How pure                   this backdoor man daylights as Miss Salacia




In 1998, Christopher Barnes won a Northern Arts writers award.  In July 2000 he read at Waterstones bookshop to promote the anthology ‘Titles Are Bitches’ and at Christmas 2001 he debuted at Newcastle’s famous Morden Tower doing a reading of his poems.  Each year he reads for Proudwords lesbian and gay writing festival and he partakes in workshops. In 2005, Christopher saw the publication of his collection LOVEBITES published by Chanticleer Press, 6/1 Jamaica Mews, Edinburgh.


Tom Montag – 4 poems



It’s always about loss,

though when we are young

we think it’s about love.


There’s an emptiness

in the heart that blood

alone cannot fill.


There’s a black hole

at the center of our

galaxy which pulls us


to some last, great darkness.

That’s not about love at all,

for all we love will be


compressed to nothing

or as near to nothing

as atoms ever get.


You must push through such

losses, though, before

you find what you need.







And so you become

one with the universe,

one with this earth,

with the tawny grasses

that cradle you.

One with the vultures

that feast on you.


One with the sky

in which they fly.

One with wind. With

all of us, the huge

roaring greatness of

everything that is,

and was, and will be.






Such bright green,

this morning fire,


this consuming

light. We ask


for nothing, this

loveliness enough


to take us home.







Bitter cold. And why be out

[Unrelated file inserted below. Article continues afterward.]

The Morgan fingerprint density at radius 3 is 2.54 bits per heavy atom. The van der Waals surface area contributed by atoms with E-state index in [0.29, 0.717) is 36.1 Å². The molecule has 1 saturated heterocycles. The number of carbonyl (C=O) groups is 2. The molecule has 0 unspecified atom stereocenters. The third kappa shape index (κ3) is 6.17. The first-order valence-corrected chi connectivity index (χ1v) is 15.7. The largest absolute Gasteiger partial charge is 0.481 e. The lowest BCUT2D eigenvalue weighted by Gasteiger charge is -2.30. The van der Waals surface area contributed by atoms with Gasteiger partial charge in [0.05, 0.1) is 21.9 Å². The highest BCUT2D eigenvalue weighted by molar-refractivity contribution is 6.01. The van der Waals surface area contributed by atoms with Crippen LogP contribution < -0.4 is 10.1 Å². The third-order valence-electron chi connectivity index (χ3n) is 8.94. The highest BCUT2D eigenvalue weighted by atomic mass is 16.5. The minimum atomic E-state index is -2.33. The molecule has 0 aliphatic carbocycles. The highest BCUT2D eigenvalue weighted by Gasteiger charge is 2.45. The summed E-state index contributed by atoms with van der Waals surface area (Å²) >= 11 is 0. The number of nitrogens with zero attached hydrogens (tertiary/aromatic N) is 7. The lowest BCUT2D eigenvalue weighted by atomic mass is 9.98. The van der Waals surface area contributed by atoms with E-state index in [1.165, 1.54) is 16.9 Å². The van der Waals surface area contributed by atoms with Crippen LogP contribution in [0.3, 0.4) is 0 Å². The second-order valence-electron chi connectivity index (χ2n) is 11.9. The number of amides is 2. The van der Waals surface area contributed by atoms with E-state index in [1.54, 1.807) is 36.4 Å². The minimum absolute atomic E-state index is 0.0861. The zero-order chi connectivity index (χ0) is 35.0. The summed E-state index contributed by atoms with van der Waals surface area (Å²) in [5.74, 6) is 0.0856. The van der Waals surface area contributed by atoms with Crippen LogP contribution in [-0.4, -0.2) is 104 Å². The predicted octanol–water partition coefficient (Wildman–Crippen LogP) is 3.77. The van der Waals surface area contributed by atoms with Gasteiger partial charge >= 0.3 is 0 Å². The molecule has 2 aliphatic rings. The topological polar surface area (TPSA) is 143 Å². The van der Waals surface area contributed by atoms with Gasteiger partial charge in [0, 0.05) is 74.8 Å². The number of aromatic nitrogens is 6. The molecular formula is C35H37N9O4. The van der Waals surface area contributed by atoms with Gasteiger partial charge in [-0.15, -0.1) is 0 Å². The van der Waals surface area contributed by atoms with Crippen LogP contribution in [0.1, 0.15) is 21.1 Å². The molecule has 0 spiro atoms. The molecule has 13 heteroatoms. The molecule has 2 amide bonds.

in it? With wind an icy

sting above the river. And

snow on everything. With

fingers numbed lacing skates.

Why run the river’s fall towards

the Missouri?


                        To carve

the only marks the ice would

see that day. To skate free

as a poet would. To do

something that means something

even now, fifty years on.




 Tom Montag is the author of In This Place: Selected Poems 1982-2013He has been featured poet at Atticus Review (April, 2015), Contemporary American Voices (August, 2015), Houseboat (April, 2016), and Basil O’Flaherty Review (July, 2016), and received Pushcart Prize nominations from Provo Canyon Reviewand Blue Heron Review.


Welcome to Bindweed Magazine Issue 4!

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Issue 4 cover photography: Driss Tamdi

For January, February and March 2017 all poetry and fiction published in Bindweed will be included in the later print anthology for Issue 4.

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Leilanie Stewart 🌺